Farm Ireland

Tuesday 16 January 2018

'It is a struggle to encourage young people to live here'

It would be easy to romanticise life on an offshore ­island, but reality is always very different from the ideal.

Indeed, a cursory glance at the Clare Island's statistics would appear to suggest that all is well.

The island's population has increased by almost a quarter since 1981 and now stands at 158, with a further 74 part-time residents. The two-teacher national school has 20 children enrolled and the return of a couple of young families over the last year has been a further boost.

However, providing employment opportunities for young people - and young women in particular - is a constant battle, explains Caroline Healy of Cliara Development Company.

"We are desperate to increase our young population to ensure that the future of the island is maintained. In another three years we will be down numbers in the school as children matriculate to secondary school. It is important to maintain the numbers," she says.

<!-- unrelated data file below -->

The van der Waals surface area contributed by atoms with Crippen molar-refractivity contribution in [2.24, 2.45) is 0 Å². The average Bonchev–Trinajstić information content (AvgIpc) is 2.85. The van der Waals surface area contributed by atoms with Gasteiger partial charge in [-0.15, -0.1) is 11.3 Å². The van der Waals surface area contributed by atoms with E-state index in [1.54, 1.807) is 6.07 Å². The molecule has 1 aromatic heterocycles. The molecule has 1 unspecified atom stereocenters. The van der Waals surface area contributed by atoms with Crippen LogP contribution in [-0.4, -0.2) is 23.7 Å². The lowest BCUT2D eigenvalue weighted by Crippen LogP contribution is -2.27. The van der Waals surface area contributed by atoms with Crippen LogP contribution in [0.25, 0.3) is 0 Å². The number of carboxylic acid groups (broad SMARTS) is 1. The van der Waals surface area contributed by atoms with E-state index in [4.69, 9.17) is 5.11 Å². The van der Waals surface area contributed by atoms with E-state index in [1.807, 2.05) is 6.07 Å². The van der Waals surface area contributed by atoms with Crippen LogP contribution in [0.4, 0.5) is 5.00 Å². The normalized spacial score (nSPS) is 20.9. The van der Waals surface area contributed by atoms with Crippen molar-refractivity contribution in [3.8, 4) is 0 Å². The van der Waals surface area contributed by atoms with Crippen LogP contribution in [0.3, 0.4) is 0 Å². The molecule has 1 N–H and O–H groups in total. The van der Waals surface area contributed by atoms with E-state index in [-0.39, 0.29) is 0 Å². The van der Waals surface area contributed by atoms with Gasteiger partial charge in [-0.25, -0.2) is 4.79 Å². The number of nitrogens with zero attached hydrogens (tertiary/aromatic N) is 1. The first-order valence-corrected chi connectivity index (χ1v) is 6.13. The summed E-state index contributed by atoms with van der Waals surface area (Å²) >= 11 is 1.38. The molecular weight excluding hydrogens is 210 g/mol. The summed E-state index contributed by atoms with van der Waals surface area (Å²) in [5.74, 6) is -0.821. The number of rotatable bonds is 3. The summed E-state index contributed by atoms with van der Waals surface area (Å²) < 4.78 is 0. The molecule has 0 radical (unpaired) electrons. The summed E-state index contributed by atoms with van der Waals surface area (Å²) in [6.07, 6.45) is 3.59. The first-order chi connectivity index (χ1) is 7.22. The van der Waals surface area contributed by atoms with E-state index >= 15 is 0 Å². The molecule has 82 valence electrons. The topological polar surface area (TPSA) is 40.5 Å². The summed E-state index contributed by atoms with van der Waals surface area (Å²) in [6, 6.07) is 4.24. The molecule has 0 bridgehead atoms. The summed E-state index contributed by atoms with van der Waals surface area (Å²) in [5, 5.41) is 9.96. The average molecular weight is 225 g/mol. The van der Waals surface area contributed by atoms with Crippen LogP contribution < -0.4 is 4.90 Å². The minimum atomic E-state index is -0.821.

"It is a struggle to encourage young people to live on the island, because living here all year round is hard," Caroline explains.

She cites the lack of employment opportunities, the isolation - particularly during the winter - and the fact that children have to go to the mainland for their secondary education, as some of Clare Island's challenges.

These are listed in the island's community action plan, and possible solutions identified. Securing another business or enterprise to create employment for the island is one of the primary goals of the action plan.

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The development of a fish farm by international firm Marine Harvest over the last decade gave a real boost to the island. The fish farm produces Clare Island Organic Salmon, a top-end product which has graced the plates of the great and good - including that of Queen Elizabeth. More importantly, the jobs it provides have helped stabilise the island's population.

Another employer of similar scale could secure the island's long-term future.

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